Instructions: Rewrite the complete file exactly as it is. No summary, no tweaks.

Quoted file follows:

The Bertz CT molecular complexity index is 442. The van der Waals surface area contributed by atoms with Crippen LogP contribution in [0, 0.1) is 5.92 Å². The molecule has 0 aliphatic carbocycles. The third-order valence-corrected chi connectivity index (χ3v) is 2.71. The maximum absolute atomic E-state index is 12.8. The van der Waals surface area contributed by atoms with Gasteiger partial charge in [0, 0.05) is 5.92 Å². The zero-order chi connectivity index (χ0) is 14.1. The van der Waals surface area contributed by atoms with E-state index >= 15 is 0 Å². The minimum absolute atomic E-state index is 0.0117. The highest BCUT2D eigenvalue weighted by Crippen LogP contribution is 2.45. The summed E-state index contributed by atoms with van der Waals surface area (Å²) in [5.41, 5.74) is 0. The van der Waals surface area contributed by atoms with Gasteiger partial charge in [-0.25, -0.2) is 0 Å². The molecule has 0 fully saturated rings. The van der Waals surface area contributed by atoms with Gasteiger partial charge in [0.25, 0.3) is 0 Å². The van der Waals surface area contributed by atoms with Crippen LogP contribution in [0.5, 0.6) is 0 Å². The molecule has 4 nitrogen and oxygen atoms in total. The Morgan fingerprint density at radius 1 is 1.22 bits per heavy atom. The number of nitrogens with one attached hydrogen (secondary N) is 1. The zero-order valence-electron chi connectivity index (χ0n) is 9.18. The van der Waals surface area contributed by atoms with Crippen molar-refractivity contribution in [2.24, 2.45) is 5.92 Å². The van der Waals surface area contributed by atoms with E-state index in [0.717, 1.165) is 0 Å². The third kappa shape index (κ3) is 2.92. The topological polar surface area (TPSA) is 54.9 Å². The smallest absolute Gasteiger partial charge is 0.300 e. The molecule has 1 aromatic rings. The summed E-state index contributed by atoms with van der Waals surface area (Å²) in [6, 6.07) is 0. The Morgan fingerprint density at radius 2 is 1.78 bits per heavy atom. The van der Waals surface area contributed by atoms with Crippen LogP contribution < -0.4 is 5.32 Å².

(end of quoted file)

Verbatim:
The Bertz CT molecular complexity index is 442. The van der Waals surface area contributed by atoms with Crippen LogP contribution in [0, 0.1) is 5.92 Å². The molecule has 0 aliphatic carbocycles. The third-order valence-corrected chi connectivity index (χ3v) is 2.71. The maximum absolute atomic E-state index is 12.8. The van der Waals surface area contributed by atoms with Gasteiger partial charge in [0, 0.05) is 5.92 Å². The zero-order chi connectivity index (χ0) is 14.1. The van der Waals surface area contributed by atoms with E-state index >= 15 is 0 Å². The minimum absolute atomic E-state index is 0.0117. The highest BCUT2D eigenvalue weighted by Crippen LogP contribution is 2.45. The summed E-state index contributed by atoms with van der Waals surface area (Å²) in [5.41, 5.74) is 0. The van der Waals surface area contributed by atoms with Gasteiger partial charge in [-0.25, -0.2) is 0 Å². The molecule has 0 fully saturated rings. The van der Waals surface area contributed by atoms with Gasteiger partial charge in [0.25, 0.3) is 0 Å². The van der Waals surface area contributed by atoms with Crippen LogP contribution in [0.5, 0.6) is 0 Å². The molecule has 4 nitrogen and oxygen atoms in total. The Morgan fingerprint density at radius 1 is 1.22 bits per heavy atom. The number of nitrogens with one attached hydrogen (secondary N) is 1. The zero-order valence-electron chi connectivity index (χ0n) is 9.18. The van der Waals surface area contributed by atoms with Crippen molar-refractivity contribution in [2.24, 2.45) is 5.92 Å². The van der Waals surface area contributed by atoms with E-state index in [0.717, 1.165) is 0 Å². The third kappa shape index (κ3) is 2.92. The topological polar surface area (TPSA) is 54.9 Å². The smallest absolute Gasteiger partial charge is 0.300 e. The molecule has 1 aromatic rings. The summed E-state index contributed by atoms with van der Waals surface area (Å²) in [6, 6.07) is 0. The Morgan fingerprint density at radius 2 is 1.78 bits per heavy atom. The van der Waals surface area contributed by atoms with Crippen LogP contribution < -0.4 is 5.32 Å².